Planning for retirement can be tough, but it’s even tougher when you’re facing a pandemic.
According to the Federal Reserve Board, approximately 40 percent of Americans can’t afford a $400 emergency expense. That doesn’t factor in potential layoffs, furloughs and setbacks caused the COVID-19 outbreak.
The Consumer Financial Protection Bureau (CFPB) advises people keep up with their bills-- or utilizing programs and initiatives like the CARES Act-- as well as creating budgets to better track spending.
But what if you have to set money aside for your future?
Edward Jones financial planner Mark Siegelin focuses on areas like retirement savings and retirement income strategies. He encourages those planning for retirement to keep looking towards their long-term and short-term goals rather than panicking.
“Make sure you have investments that can help you towards (those) goals,” Sieglin said.
He said it’s important for people to have stable investments that aren’t typically impacted by fluctuations in the stock market, like a Certificate of Deposit or a stable bond.
Though those factors are important, Sieglin said that it’s “critical” for people stay patient and disciplined as they move through such an uncertain time.
“Retiring isn’t a one time event,” Sieglin said. “It’s a lifelong thing you’re doing.”
While the pandemic has caused unprecedented times in modern history, Sieglin said that it’s not all that new from a financial standpoint.
“While these times are unsettling, they’re a fairly normal part of investing. Even though we’ve never, at least not recently, been through something like the pandemic, we’ve have had a lot of experience where the market has fluctuated and you can learn a lot by being patient during those periods,” Sieglin said.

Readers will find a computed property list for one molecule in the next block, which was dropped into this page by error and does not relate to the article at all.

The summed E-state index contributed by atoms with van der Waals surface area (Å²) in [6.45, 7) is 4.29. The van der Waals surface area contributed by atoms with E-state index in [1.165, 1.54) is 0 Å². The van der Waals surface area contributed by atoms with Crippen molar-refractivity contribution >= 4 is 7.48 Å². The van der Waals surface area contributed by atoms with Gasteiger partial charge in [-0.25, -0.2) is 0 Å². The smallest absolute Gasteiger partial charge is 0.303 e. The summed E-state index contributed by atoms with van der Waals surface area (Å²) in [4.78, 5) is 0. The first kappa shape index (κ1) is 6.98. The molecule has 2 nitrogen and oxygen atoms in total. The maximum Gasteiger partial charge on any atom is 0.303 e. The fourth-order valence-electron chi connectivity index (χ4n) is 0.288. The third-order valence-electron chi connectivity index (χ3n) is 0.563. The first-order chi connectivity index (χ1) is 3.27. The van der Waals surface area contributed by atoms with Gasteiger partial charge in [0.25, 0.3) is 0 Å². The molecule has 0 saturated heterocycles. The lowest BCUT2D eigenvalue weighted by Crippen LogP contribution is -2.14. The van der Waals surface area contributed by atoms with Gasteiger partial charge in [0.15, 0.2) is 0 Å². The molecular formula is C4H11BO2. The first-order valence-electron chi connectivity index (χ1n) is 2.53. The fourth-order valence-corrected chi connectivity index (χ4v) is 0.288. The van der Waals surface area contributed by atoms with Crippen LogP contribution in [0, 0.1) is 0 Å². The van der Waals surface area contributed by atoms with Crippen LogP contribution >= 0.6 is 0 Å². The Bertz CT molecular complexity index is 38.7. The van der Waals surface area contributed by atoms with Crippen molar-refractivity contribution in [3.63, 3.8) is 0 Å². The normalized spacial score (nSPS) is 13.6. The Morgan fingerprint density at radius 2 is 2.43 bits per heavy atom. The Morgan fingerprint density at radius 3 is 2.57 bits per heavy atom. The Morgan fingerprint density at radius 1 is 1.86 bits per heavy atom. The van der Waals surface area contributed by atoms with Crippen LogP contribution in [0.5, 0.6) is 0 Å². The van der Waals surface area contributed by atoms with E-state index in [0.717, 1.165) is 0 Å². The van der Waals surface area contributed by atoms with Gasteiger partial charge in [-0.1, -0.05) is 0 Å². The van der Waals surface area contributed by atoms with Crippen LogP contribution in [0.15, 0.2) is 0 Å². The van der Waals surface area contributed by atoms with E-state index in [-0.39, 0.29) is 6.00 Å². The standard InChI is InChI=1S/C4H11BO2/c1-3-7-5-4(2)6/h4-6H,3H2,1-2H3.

Sieglin said now could also be a good time to invest, as history indicates a dip in the market can provide good opportunities for people to make money in the longer term.
Even if someone doesn’t have a lot to save, Sieglin said small, systematic savings can go a long way.
“Even if it’s $25 a month or $50 a month ... whatever little bit they can do is great. You can’t do anything about what you have or haven’t done in the past. All you can do is look at where you are today and try and make your best decisions going forward,” Sieglin said.
Sieglin also advises people to consider where they want their money to go and for how long. He said people should try not to put short-term money in long-term investments, especially when it comes to investing in the market.
He said that because of its unpredictability, people should refrain from investing in the market if they need that money within four or five years.
Similarly, the CFPB reminds people that their money is safe in banks and credit unions backed by the Federal Deposit Insurance Corporation (FDIC) or National Credit Union Share Insurance Fund (NCUSIF).
“The last thing you should be doing is pulling your money out of the banks now, thinking it’s going to be safer somewhere else. You don’t want to be walking around with large wads of cash, and you really don’t want to be hoarding cash in your mattress,” FDIC Chairperson Jelena McWilliams said.
McWilliams clains no depositor has lost any FDIC-insured funds since 1933.